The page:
freebsd vs linux: performance problem

Martin Cracauer cracauer at
Mon Dec 17 15:13:51 PST 2007

Shantanu Ghosh wrote on Thu, Dec 13, 2007 at 04:07:50AM -0800: 
> Hi,
> I am running FreeBSD 7.0 Beta1 and Linux FC6 on two identical pieces of
> hardware - Dell poweredge with intel core2 duo. Each system has 4 CPUs.

I assume that means 2 CPUs with two cores each, aka socket 771
woodcrests? Please be more specific.  /proc/cpuinfo

> Now, in simple memory access operations, I see the freebsd system being
> noticably slower than the linux system. A simple C program that copies
> from one memory buffer to another, when executed in a loop executes
> between 10-30% slower on freebsd, as compared to linux. The assembly
> code of the program used for testing is identical in both the cases.

Please provide that simple C program.  Below I assume that your
assembly doesn't ever call memcpy() or similar.

Please let us know which Linux kernel version, I gave up on FC and
don't know the FC<x> to kernel<y> map.


This is most likely something I experienced myself: sometime between
Linux 2.6.17 and 2.6.20 they were teaching the kernel about Core2 and
about the shared cache in particular.  Memory task performance such as
piping around gzip output used to be horrible on Core2 systems that
had some system cores sharing L2 cache and others don't, such as a
dual Woodcrests system which has 4 cores total of which two and two
share the L2 cache.  A socket 775 system with just a Core2Duo (which
means all cores in the system share the single L2 cache) used to be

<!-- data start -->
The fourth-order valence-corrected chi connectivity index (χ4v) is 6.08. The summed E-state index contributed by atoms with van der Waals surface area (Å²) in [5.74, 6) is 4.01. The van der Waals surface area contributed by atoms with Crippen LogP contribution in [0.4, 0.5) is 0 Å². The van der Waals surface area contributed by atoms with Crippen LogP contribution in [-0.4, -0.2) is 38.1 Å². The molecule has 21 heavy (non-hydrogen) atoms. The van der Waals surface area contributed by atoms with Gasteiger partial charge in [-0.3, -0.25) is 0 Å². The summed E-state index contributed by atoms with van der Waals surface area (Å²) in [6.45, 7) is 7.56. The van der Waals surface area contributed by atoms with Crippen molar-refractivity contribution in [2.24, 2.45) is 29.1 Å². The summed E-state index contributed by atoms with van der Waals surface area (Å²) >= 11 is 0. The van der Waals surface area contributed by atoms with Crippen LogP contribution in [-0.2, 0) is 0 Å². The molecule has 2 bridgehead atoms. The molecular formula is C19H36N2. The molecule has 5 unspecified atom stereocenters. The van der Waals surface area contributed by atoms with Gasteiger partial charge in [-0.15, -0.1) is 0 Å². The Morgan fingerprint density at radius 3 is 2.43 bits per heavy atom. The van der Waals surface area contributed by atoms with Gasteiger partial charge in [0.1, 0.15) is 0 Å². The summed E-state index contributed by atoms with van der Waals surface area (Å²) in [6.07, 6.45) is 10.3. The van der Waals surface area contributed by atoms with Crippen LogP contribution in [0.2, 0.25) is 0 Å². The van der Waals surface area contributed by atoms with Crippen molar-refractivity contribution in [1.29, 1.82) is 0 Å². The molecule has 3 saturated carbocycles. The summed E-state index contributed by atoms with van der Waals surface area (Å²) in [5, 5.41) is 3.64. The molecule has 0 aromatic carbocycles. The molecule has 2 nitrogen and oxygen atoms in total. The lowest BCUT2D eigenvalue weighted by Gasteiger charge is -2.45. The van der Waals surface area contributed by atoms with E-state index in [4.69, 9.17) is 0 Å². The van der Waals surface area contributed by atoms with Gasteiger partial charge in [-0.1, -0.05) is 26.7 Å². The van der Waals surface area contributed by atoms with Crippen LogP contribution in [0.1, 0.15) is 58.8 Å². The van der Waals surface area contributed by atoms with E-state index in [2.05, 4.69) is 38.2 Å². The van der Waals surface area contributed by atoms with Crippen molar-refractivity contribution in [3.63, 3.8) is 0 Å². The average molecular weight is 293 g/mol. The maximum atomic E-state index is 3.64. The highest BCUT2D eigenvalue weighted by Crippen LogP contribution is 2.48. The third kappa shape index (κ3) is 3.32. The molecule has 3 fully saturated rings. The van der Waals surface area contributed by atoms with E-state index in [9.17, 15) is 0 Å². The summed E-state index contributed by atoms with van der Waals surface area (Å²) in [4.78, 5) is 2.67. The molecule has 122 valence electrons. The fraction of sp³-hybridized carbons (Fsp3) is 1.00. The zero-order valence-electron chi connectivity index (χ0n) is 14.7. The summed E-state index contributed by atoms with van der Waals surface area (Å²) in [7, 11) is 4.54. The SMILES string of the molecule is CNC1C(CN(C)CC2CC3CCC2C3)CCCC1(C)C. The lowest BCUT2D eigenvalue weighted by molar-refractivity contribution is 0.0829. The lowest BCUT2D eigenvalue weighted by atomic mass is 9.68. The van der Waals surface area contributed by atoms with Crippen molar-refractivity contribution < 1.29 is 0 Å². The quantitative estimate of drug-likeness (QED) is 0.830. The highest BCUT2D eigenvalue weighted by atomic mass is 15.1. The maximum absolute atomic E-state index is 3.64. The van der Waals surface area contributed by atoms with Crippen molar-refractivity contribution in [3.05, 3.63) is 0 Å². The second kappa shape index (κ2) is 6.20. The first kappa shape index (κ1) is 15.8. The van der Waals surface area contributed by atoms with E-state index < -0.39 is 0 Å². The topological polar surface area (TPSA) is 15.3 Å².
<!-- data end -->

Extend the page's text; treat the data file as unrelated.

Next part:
much better than the dual Woodcrest in 2.6.17 but in 2.6.20 it was
fixed.  I assume this is very simply a scheduler change that now knows
which cores share L2 cache and sets affinity appropriately.

On a loaded system with mixed random stuff doing on this is likely not
a factor anymore (because the scheduler has too many other constraints
to babysit one process), but benchmarking and single-tasking can
expose it.

> One observation is that freebsd system performance decreases as the
> size of the buffer increases. If the buffer is under 1k, both the
> sytems give the same performance. freebsd performance is about 10%
> slower if the buffer size is around 4k, and about 30% slower if the
> buffer is around 1Mb. A benchmark like sysbench memory read operation
> performs miserably on the freebsd system, compared to linux.

"buffer" here means you first read <buffersize> bytes, then write
<buffersize> bytes elsewhere?

How do you allocate the buffer to hold this data? Alignment plays a
big role here.

If you can, please give us the C program, otherwise I'd like you to
print the address of the buffer in both cases.

> As far as I can see, the BIOS settings are identical on both the
> machines. Any idea what could be going on?

Make double sure that the hardware readahead that some of the socket
771 chipsets is set in an identical manner.  Also, the snoop filter in
5000x chipset suc^Hffers from underengineering and should be turned
off for most applications.

Also, please run the stream.c benchmark on both, including the Linux
binary on FreeBSD using the Linuxulator as a third run.  I put a copy

Martin Cracauer <cracauer at>
FreeBSD - where you want to go, today.

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